Issue 264: 2021 01 28: Visiting Care Homes

28 January 2021

Lies, Damned Lies and Coronavirus

Visiting Care Homes

by David Chilvers

This week, we visit some of the statistics regarding prevalence of COVID-19 in UK care homes.  This was a big problem in the first wave when the discharge of many elderly patients from hospitals into care homes was believed to have been the catalyst for a large number of cases and subsequently deaths.  As will be seen, it is likely to be less of a problem in this current wave for a variety of reasons including better procedures and the roll out of the vaccines to this particular vulnerable group.

The Office for National Statistics (ONS) commenced collection of data on COVID-19 deaths in care homes on 10th April last year and so missed the initial part of the first wave of the pandemic.

As can be seen, deaths in care homes represented a large proportion of overall COVID-19 deaths in May last year but as mortality rose in the autumn, care homes seemed to be controlling outbreaks better than previously.  However, data for the last couple of weeks shows an increase in both the total number of deaths in care homes and in the proportion of the total COVID-19 deaths that occur in these establishments, albeit care home deaths are a much smaller proportion of the total than in the first wave.

The weekly PHE Flu and COVID Surveillance report contains data on the number of COVID outbreaks in different settings.  An outbreak is defined as two or more cases in the same establishment and the number of such outbreaks is then broken down by different types of establishment.  The data covers all outbreaks due to respiratory diseases, but from March 2020 onwards the vast majority of these would have been due to COVID-19 (and we therefore use this as a good proxy).

Week 27 is the week ended 5th July last year and this chart shows data up to and including week 2 – week ended 17th January.  Several things are revealed by this chart:

  • The reduction in outbreaks in educational establishments during the summer and weeks 53/1, the Christmas holidays
  • A pick up in outbreaks in educational establishments in the last week as children of key workers and vulnerable children returned to school. There have been a number of reports in the media that the definition of vulnerable children has been extended this term to include many, if not most, that cannot access online learning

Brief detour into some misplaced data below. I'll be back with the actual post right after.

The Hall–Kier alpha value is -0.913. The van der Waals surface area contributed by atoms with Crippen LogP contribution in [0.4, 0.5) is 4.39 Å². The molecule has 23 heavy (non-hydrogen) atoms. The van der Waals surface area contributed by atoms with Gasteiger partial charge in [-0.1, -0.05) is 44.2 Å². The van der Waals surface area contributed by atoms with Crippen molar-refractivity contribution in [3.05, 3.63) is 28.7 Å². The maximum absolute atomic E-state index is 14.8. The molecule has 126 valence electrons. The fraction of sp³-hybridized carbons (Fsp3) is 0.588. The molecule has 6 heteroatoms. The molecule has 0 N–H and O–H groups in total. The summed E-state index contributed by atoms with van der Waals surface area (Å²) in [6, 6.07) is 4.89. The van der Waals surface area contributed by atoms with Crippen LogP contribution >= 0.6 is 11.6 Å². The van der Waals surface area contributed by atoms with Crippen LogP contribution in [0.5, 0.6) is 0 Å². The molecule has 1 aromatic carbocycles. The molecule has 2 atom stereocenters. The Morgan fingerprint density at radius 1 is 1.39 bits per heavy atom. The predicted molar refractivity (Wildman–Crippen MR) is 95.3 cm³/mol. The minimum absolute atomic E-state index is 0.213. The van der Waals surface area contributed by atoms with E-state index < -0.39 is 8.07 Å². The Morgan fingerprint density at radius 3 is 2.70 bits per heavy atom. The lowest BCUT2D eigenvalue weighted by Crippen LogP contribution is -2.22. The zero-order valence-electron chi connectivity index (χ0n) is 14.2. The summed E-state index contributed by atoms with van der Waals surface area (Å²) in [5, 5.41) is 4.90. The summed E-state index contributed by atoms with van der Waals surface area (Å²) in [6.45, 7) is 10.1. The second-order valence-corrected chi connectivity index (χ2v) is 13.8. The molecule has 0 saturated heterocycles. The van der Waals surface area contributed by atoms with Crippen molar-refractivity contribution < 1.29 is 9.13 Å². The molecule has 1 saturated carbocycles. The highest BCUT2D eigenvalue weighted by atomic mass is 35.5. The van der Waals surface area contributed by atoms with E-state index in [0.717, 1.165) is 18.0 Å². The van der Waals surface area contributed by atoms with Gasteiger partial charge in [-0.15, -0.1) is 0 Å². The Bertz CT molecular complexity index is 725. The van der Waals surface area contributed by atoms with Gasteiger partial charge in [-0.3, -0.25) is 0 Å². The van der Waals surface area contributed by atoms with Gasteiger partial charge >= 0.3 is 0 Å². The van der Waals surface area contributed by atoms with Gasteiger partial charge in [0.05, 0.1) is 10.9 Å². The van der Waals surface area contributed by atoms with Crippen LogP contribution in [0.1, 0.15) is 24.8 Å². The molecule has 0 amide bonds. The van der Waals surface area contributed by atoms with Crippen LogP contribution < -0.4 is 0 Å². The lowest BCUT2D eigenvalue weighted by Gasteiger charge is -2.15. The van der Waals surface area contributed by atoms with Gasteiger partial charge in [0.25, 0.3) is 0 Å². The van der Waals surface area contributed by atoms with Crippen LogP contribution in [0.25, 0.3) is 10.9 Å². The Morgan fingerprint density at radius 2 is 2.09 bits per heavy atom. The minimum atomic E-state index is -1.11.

• A large pick up in outbreaks in care homes since the Christmas period

The chart below focuses on these outbreaks in care homes, going right back to the start of last year.  The rise is steep over the past few weeks and the peak is close to that which occurred in April last year.

Does this rising trend mean that the situation in care homes is as bad as it was in the Spring?  The previous data on the lower proportion of deaths contributed by care homes at the moment suggests not and the chart below does confirm that outbreaks are not translating into deaths to the same degree as last Spring.

There is a lag in this data with deaths following outbreaks by some time.  The table below shows the correlation between the number of

outbreaks and the number of deaths, with the deaths lagged by 0/1/2/3 weeks:

Lag correlation
0 0.86
1 0.91
2 0.95
3 0.90

The correlation is greatest at two weeks, which ties in with the estimated time it takes for infections to sadly result in death.

Using this time lag of two weeks, deaths per outbreak in the first wave peaked at 2.43, in the first week when data was collected and decline thereafter; it is possible that had data been collected prior to mid April, this ratio would have been higher in the first wave.  The largest figure since Christmas has been 2.14, around 15% lower than in the first wave.  Applying the multiple of 2 to the number of outbreaks in recent weeks suggests that the number of deaths in care homes may peak between 1,500 and 2,000 per week over the next couple of weeks; this is considerably less than the peak of over 2,500 per week seen in April last year.

This does seem to confirm that although outbreaks of COVID-19 in care homes have increased sharply in recent weeks, the impact on mortality is likely to be considerably less than in the Spring.  This is almost certainly due to better procedures in care homes, with PPE being widely available and better controls on the staff going into and out of the homes.  And by the end of this week, most care home residents will have received their first vaccine, with several having received both doses (as they were in the first cohort where a gap of three weeks between doses was originally being applied).  Vaccination should start to impact on outbreaks in care homes from early February.

We may thus be able to look forward to real visits to loved ones in care homes in the not too distant future, as their level of protection increases along with the decline in case numbers generally and specifically in care homes.

This article is one of a series, find last week’s article “UK Vaccine Roll out” here.

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